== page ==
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August 7, 2023

Member Spotlight: Amy Hutton

We are thrilled to share our August Member Spotlight features Amy Hutton! This month Amy’s debut rom-com Sit, Stay, Love will be published by Simon & Schuster Australia.

Amy grew up on Sydney’s Northern Beaches. An award-winning Television Producer, she gave up her full-time job in network television to follow her full-time love of writing. She loves writing and reading romance and loves to surround herself with books. An owner of a rescue dog named Buffy, Amy is an avid supporter of animal rescue organisations. She is an enthusiastic traveller with a passion for Disneyland, adores anything Star Wars, has never missed a season of Survivor, and has a fierce commitment to Hallmark Christmas movies. Amy is an active member of Romance Writers of Australia, and several other Australian and international writing organisations. 


What inspired you to begin a writing career?

Writing has always been something I’ve loved doing. Whether writing a story, or blogging, or writing essays at school. I’ve even been known to love writing a memo. I just love words.

I was working full-time in television as a producer in network TV, and it was incredibly busy and stressful. One day I looked around and realised I’d completely stopped writing. I used to do it in my spare time, but I’d stopped. Just because I was creatively, and in nearly every other way, exhausted. It stuck with me, the fact that I was no longer doing the thing that I loved, and a germ of an idea started brewing from that disappointment.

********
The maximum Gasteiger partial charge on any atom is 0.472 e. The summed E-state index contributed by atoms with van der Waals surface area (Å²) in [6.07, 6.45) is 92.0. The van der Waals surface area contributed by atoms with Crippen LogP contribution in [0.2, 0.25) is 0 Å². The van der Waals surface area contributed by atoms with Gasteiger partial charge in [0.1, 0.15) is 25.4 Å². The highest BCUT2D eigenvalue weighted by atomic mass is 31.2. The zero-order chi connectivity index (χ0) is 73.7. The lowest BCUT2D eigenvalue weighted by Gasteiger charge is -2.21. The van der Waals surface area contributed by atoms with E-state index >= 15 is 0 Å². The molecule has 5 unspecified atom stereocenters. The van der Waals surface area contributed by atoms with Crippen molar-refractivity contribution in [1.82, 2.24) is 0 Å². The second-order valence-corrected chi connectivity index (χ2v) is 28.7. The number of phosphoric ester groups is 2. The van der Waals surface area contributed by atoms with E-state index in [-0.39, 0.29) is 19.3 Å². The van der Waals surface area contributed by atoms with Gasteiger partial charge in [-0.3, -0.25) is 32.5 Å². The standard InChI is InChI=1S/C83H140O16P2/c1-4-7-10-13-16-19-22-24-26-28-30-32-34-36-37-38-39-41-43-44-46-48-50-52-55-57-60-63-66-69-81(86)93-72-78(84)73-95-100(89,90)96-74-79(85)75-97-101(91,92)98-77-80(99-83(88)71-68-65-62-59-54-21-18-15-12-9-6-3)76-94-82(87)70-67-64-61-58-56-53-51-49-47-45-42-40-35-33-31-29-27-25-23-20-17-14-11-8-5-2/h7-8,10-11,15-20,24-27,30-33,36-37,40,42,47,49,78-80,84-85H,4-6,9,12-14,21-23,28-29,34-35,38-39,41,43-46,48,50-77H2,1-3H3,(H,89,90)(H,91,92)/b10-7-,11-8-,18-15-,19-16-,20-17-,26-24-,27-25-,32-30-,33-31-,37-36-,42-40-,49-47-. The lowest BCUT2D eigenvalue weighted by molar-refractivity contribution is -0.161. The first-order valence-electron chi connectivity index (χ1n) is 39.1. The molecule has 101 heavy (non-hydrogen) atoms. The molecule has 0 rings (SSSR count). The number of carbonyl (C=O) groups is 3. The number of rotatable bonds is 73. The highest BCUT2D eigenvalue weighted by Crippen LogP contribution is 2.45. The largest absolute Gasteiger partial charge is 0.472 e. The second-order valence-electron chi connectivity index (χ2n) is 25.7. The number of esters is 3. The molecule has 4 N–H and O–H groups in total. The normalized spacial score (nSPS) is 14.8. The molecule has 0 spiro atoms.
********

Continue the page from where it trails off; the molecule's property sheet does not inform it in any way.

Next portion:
About a year later after many conversations with friends and family, I sold my unit, quit my job and moved into the family home to pursue writing full-time. This was nearly five years ago. The first year I spent a lot of hours learning and attending different craft courses and then just writing and writing. I’ve always treated it as my job. I go into my office in the morning and put in a full day’s work on whatever I’m writing at the time. The fact that it has become an actual career though, is a little mind blowing.

What does it mean to you to be publishing your debut novel, Sit, Stay, Love? What has the experience been like?

I was hoping for a traditional publishing career, not knowing if that was just a pipe dream or not. But everything I was learning was with my eye on that outcome.

To actually get published is amazing. To have my book come out and see it in people’s hands is emotional. I’m so excited for readers to discover Sit, Stay, Love. I’m loving seeing people posting about the book. It still all feels a bit surreal. I need to pinch myself when I remember that there’s a book out there with my name on it and that it’s on shelves and in catalogues and in people’s lives. I was listening to the audio book on the night it dropped and I was just going to check it to see how it sounded and ended up listening to nine chapters! I had to remind myself I wrote it! I know what happens!